"Troublemaker?" repeated Benefield. "Oh yes, I plan to make as much trouble as I can for W. R. Grace before I die."
Motivated by what she calls a case of "corporate murder," Benefield has emerged as a tough-talking media magnet who has told her story to national magazines and television news stations throughout the country. She can still remember the day, September 17, 1954, on her eleventh birthday, when her father, Perley Vatland, came to her with wonderful news. Perley had just been offered a job at the vermiculite mine. It was huge news because Perley was unemployed, and jobs at the mine were hard to get. Everyone in town wanted to work there. The jobs paid well, and besides, the company offered good health benefits.
At the time the job seemed to be a dream come true to Perley and his wife, Margaret. Norwegian immigrants, they had moved to Libby in 1946 after giving up on a hardscrabble farm in North Dakota. Perley and Margaret came to Montana in search of a better life for their children.
"My dad gave me a hug that day and told me it was my birthday present," Gayla said with a small laugh. "It always seemed special to me. Not too many kids get a job for their birthday."
An ecstatic Perley told the family, "This is the job of a lifetime."
All Gayla knew was that the entire family was happy. "It was like, 'Dad's got a job, now everything is going to be all right,'" she said.
As the new man at the mine, Perley's first job was working as a sweeper in the dry mill. Each day after work he arrived home covered in a thick white dust. Sometimes Margaret would brush him off with a broom outside in the yard. Otherwise, Gayla remembered, he would walk directly into the house and get his cup of coffee that Margaret always had ready for him. Margaret washed his dusty clothes twice a week.
The dust at the mine was ubiquitous, but the men tolerated it with a shrug. "No worse than farm dust," they were told. It seemed a small price to pay for a steady job in Libby that offered a twenty-year retirement pension.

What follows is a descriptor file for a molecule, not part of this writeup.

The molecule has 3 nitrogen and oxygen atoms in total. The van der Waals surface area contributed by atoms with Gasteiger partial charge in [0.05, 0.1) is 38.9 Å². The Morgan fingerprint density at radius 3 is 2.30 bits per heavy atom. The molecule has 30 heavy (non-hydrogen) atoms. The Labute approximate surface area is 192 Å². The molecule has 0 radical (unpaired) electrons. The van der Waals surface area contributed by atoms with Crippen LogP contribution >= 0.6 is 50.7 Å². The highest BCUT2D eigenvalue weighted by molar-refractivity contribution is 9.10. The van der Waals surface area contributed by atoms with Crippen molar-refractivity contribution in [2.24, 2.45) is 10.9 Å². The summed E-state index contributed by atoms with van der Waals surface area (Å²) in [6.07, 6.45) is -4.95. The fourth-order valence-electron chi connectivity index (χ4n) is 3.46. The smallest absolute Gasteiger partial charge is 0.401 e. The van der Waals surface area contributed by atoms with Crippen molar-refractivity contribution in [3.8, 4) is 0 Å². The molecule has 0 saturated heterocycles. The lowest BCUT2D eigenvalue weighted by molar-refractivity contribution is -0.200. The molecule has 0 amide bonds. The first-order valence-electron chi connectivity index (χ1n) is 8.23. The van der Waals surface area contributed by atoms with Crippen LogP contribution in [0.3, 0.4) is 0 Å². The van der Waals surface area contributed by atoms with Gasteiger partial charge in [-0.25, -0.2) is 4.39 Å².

Ten years later, the price had escalated. Perley had come down with a series of lung ailments he didn't seem to be able to shake. Once robust and able to work long hours, his health broke down, and he suffered greatly over the next decade. He was stunned that the managers at W. R. Grace didn't seem to care. "He felt they turned their backs on him after he had worked so hard for them," Gayla said.
Perley died five days before he would have made his twenty-year pension. His last months were filled with suffering. He was unable to breathe much of the time, and his chest felt like it was on fire. After he died, the company declined to pay his full pension to the family. No one from W. R. Grace called the family with condolences or sent flowers or even a card.
"Mom received thirty-seven dollars a month from the company," Gayla said. "That's what Dad's life was worth."
Gayla's mother was fifty-four years old when she lost her husband. She had never worked outside the home, but she learned to sell Avon products and managed to just make ends meet. But in 1978, Margaret, too, began to feel sick. Her strength slowly diminished, as did her lung capacity. The doctors diagnosed pneumonia and other respiratory diseases, but in 1986 she was finally diagnosed with asbestosis. Her disease was slow acting but relentless. After spending her final two years in constant pain and agony, Margaret died in 1996. She died knowing it was the dust on Perley's clothes that had killed her. A happy, gentle woman for most of her life, she spent her last days bitter and angry.
Just before her death, Margaret had asked Gayla to move to her bedside. "Gayla, I want you to promise me one thing," her mother whispered in a rasping voice. "I want you to promise me you will get them — you'll get the bastards who did this to me."
Gayla took only a moment to answer. "I will," she said. "Oh, I will."
Copyright © 2003 by Michael Bowker
Posted October 22, 2012
No text was provided for this review.